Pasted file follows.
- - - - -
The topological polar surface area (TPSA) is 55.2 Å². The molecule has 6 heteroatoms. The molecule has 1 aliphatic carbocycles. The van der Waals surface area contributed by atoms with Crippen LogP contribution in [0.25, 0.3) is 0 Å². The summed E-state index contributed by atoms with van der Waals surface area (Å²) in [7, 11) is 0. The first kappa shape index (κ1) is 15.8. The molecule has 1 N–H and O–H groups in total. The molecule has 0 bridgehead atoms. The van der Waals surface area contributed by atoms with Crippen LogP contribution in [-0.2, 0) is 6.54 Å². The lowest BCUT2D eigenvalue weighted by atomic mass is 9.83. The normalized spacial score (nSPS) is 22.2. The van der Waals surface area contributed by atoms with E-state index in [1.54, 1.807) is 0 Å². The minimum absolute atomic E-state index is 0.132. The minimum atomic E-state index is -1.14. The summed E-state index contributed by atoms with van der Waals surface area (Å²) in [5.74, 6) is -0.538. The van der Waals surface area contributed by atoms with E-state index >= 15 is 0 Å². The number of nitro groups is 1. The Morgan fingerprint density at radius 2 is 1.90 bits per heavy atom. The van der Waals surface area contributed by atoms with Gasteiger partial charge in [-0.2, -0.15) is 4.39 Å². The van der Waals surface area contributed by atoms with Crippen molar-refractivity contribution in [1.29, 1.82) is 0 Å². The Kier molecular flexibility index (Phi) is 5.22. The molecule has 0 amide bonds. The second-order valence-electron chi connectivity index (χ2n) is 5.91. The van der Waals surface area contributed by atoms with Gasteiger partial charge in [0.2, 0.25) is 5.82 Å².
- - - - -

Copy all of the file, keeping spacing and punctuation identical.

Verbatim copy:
The topological polar surface area (TPSA) is 55.2 Å². The molecule has 6 heteroatoms. The molecule has 1 aliphatic carbocycles. The van der Waals surface area contributed by atoms with Crippen LogP contribution in [0.25, 0.3) is 0 Å². The summed E-state index contributed by atoms with van der Waals surface area (Å²) in [7, 11) is 0. The first kappa shape index (κ1) is 15.8. The molecule has 1 N–H and O–H groups in total. The molecule has 0 bridgehead atoms. The van der Waals surface area contributed by atoms with Crippen LogP contribution in [-0.2, 0) is 6.54 Å². The lowest BCUT2D eigenvalue weighted by atomic mass is 9.83. The normalized spacial score (nSPS) is 22.2. The van der Waals surface area contributed by atoms with E-state index in [1.54, 1.807) is 0 Å². The minimum absolute atomic E-state index is 0.132. The minimum atomic E-state index is -1.14. The summed E-state index contributed by atoms with van der Waals surface area (Å²) in [5.74, 6) is -0.538. The van der Waals surface area contributed by atoms with E-state index >= 15 is 0 Å². The number of nitro groups is 1. The Morgan fingerprint density at radius 2 is 1.90 bits per heavy atom. The van der Waals surface area contributed by atoms with Gasteiger partial charge in [-0.2, -0.15) is 4.39 Å². The van der Waals surface area contributed by atoms with Crippen molar-refractivity contribution in [1.29, 1.82) is 0 Å². The Kier molecular flexibility index (Phi) is 5.22. The molecule has 0 amide bonds. The second-order valence-electron chi connectivity index (χ2n) is 5.91. The van der Waals surface area contributed by atoms with Gasteiger partial charge in [0.2, 0.25) is 5.82 Å².